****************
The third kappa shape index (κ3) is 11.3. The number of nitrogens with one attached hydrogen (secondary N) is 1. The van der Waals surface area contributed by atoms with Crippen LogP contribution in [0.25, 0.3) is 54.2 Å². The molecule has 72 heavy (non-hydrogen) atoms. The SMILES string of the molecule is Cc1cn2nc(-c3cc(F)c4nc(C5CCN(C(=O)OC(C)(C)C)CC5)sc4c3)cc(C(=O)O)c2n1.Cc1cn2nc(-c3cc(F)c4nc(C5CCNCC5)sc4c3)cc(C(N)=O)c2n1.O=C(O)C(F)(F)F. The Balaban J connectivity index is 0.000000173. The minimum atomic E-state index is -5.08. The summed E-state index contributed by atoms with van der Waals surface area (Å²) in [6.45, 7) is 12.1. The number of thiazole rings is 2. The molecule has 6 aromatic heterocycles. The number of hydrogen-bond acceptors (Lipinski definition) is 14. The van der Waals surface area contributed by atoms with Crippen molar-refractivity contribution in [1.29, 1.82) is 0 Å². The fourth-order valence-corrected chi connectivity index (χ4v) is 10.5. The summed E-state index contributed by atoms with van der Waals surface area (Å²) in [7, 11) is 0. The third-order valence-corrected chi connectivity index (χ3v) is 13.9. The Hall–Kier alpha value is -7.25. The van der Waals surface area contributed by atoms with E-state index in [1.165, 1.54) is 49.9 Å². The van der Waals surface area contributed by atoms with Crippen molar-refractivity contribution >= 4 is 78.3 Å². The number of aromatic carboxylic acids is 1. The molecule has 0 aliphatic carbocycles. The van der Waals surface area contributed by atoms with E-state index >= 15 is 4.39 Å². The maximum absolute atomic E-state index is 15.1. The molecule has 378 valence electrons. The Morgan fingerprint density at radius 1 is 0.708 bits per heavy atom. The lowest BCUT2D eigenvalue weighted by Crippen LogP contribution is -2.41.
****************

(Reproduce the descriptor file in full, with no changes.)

The third kappa shape index (κ3) is 11.3. The number of nitrogens with one attached hydrogen (secondary N) is 1. The van der Waals surface area contributed by atoms with Crippen LogP contribution in [0.25, 0.3) is 54.2 Å². The molecule has 72 heavy (non-hydrogen) atoms. The SMILES string of the molecule is Cc1cn2nc(-c3cc(F)c4nc(C5CCN(C(=O)OC(C)(C)C)CC5)sc4c3)cc(C(=O)O)c2n1.Cc1cn2nc(-c3cc(F)c4nc(C5CCNCC5)sc4c3)cc(C(N)=O)c2n1.O=C(O)C(F)(F)F. The Balaban J connectivity index is 0.000000173. The minimum atomic E-state index is -5.08. The summed E-state index contributed by atoms with van der Waals surface area (Å²) in [6.45, 7) is 12.1. The number of thiazole rings is 2. The molecule has 6 aromatic heterocycles. The number of hydrogen-bond acceptors (Lipinski definition) is 14. The van der Waals surface area contributed by atoms with Crippen molar-refractivity contribution in [1.29, 1.82) is 0 Å². The fourth-order valence-corrected chi connectivity index (χ4v) is 10.5. The summed E-state index contributed by atoms with van der Waals surface area (Å²) in [7, 11) is 0. The third-order valence-corrected chi connectivity index (χ3v) is 13.9. The Hall–Kier alpha value is -7.25. The van der Waals surface area contributed by atoms with E-state index in [1.165, 1.54) is 49.9 Å². The van der Waals surface area contributed by atoms with Crippen molar-refractivity contribution >= 4 is 78.3 Å². The number of aromatic carboxylic acids is 1. The molecule has 0 aliphatic carbocycles. The van der Waals surface area contributed by atoms with E-state index >= 15 is 4.39 Å². The maximum absolute atomic E-state index is 15.1. The molecule has 378 valence electrons. The Morgan fingerprint density at radius 1 is 0.708 bits per heavy atom. The lowest BCUT2D eigenvalue weighted by Crippen LogP contribution is -2.41.